George Robert Stowe Mead (1863-1933) was a major translator, editor, and commentator on Gnostic and hermetic literature and thus a pivotal figure linking the late 19th-century esoteric revival to 20th-century art, literature, and psychology. As a young convert to the new movement of theosophy, he served as private secretary to its co-founder, Helena Petrovna Blavatsky, and after founding the European section of the Theosophical Society edited its London journal, Lucifer, for many years. Mead's initial interest in theosophy and Hinduism soon blossomed into a lifelong and wide-ranging engagement with the texts of Gnosticism, neo-Platonism, and hermeticism. His editions and commentaries on previously inaccessible sources became standard works before the First World War and an important source of inspiration to such figures as Jung, Ezra Pound, Yeats, and Robert Duncan. A new entry in the Western Masters Series of concise biographies noting key figures in the Western esoteric tradition, G.R.S. Mead and the Gnostic Quest introduces Mead's life, works, and influences, combining a substantial biography with a collection of his most important writings.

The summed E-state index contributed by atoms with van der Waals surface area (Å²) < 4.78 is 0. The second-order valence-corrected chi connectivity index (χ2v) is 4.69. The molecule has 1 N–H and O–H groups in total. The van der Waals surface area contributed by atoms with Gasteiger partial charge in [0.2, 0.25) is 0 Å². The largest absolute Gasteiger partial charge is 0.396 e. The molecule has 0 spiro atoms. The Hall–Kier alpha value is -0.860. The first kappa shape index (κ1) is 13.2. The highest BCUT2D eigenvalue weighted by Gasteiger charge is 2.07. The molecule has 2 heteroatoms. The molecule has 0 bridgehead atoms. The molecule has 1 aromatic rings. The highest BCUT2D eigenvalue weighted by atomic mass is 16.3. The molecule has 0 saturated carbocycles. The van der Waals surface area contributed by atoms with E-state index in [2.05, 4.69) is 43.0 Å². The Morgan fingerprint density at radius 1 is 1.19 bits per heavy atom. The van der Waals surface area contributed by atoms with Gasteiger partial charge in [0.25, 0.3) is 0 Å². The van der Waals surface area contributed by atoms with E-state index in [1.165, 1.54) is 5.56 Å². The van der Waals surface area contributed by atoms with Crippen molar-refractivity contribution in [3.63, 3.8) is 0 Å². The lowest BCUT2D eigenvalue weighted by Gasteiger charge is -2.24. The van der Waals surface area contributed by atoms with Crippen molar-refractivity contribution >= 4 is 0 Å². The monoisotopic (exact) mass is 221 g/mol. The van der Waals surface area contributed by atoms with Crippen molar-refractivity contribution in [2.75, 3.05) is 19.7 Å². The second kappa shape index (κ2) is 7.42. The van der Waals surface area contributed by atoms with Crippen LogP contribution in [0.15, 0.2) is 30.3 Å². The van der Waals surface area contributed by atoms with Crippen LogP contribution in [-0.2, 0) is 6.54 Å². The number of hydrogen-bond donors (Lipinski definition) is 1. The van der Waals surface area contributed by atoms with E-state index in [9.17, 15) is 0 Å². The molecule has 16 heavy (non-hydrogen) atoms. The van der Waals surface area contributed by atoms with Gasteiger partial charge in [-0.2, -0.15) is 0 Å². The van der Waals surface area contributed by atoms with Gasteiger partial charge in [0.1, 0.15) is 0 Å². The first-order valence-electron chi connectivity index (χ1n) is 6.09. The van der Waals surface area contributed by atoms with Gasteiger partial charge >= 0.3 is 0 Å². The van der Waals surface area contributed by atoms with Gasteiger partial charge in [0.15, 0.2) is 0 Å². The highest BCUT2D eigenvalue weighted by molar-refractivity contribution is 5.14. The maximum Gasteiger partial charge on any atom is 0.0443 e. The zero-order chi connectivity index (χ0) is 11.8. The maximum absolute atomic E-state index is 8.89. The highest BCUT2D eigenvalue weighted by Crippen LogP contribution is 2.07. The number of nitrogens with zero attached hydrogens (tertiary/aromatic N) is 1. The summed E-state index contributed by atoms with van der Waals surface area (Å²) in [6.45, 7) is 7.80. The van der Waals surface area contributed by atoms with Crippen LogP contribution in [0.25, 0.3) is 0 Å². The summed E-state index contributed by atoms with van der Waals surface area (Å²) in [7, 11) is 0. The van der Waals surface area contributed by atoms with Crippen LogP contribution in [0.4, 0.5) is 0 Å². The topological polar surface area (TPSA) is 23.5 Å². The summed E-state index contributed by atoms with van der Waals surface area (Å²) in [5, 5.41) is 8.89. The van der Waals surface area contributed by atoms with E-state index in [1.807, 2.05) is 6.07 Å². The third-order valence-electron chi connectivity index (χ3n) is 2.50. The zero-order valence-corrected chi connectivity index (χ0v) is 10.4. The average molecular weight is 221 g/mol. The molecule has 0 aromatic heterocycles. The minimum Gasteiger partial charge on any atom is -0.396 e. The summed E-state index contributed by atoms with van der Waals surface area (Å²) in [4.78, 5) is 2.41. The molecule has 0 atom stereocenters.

G. R. S. Mead and the Gnostic Quest by Clare Goodrick-Clarke